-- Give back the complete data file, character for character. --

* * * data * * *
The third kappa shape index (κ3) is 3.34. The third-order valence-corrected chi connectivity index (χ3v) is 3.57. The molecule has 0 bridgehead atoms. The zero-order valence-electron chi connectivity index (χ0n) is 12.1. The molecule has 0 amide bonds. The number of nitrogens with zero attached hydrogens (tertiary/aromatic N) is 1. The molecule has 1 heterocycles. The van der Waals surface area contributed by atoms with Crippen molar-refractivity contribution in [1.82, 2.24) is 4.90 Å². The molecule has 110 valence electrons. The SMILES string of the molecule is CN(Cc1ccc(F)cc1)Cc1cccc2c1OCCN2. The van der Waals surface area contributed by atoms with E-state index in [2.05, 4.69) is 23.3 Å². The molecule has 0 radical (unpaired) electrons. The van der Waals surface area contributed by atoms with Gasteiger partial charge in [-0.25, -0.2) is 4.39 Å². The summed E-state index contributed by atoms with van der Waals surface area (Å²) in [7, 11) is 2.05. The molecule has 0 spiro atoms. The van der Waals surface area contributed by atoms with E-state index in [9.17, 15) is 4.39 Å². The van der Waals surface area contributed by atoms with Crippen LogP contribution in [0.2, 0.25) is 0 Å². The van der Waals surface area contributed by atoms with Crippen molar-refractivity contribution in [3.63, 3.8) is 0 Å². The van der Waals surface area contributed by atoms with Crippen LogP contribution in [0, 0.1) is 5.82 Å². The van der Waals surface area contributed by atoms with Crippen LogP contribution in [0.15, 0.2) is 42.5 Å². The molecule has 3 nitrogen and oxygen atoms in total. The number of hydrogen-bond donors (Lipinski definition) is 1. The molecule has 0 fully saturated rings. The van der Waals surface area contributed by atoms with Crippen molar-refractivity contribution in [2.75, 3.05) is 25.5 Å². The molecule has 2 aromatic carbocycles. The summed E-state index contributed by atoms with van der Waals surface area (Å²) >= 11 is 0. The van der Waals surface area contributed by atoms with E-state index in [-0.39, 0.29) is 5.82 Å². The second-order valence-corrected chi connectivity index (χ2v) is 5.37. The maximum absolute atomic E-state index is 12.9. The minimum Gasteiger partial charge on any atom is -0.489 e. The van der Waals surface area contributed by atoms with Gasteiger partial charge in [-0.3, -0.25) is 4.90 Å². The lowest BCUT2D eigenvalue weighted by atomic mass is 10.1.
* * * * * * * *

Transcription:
The third kappa shape index (κ3) is 3.34. The third-order valence-corrected chi connectivity index (χ3v) is 3.57. The molecule has 0 bridgehead atoms. The zero-order valence-electron chi connectivity index (χ0n) is 12.1. The molecule has 0 amide bonds. The number of nitrogens with zero attached hydrogens (tertiary/aromatic N) is 1. The molecule has 1 heterocycles. The van der Waals surface area contributed by atoms with Crippen molar-refractivity contribution in [1.82, 2.24) is 4.90 Å². The molecule has 110 valence electrons. The SMILES string of the molecule is CN(Cc1ccc(F)cc1)Cc1cccc2c1OCCN2. The van der Waals surface area contributed by atoms with E-state index in [2.05, 4.69) is 23.3 Å². The molecule has 0 radical (unpaired) electrons. The van der Waals surface area contributed by atoms with Gasteiger partial charge in [-0.25, -0.2) is 4.39 Å². The summed E-state index contributed by atoms with van der Waals surface area (Å²) in [7, 11) is 2.05. The molecule has 0 spiro atoms. The van der Waals surface area contributed by atoms with E-state index in [9.17, 15) is 4.39 Å². The van der Waals surface area contributed by atoms with Crippen LogP contribution in [0.2, 0.25) is 0 Å². The van der Waals surface area contributed by atoms with Crippen molar-refractivity contribution in [3.63, 3.8) is 0 Å². The van der Waals surface area contributed by atoms with Crippen LogP contribution in [0, 0.1) is 5.82 Å². The van der Waals surface area contributed by atoms with Crippen LogP contribution in [0.15, 0.2) is 42.5 Å². The molecule has 3 nitrogen and oxygen atoms in total. The number of hydrogen-bond donors (Lipinski definition) is 1. The molecule has 0 fully saturated rings. The van der Waals surface area contributed by atoms with Crippen molar-refractivity contribution in [2.75, 3.05) is 25.5 Å². The molecule has 2 aromatic carbocycles. The summed E-state index contributed by atoms with van der Waals surface area (Å²) >= 11 is 0. The van der Waals surface area contributed by atoms with E-state index in [-0.39, 0.29) is 5.82 Å². The second-order valence-corrected chi connectivity index (χ2v) is 5.37. The maximum absolute atomic E-state index is 12.9. The minimum Gasteiger partial charge on any atom is -0.489 e. The van der Waals surface area contributed by atoms with Gasteiger partial charge in [-0.3, -0.25) is 4.90 Å². The lowest BCUT2D eigenvalue weighted by atomic mass is 10.1.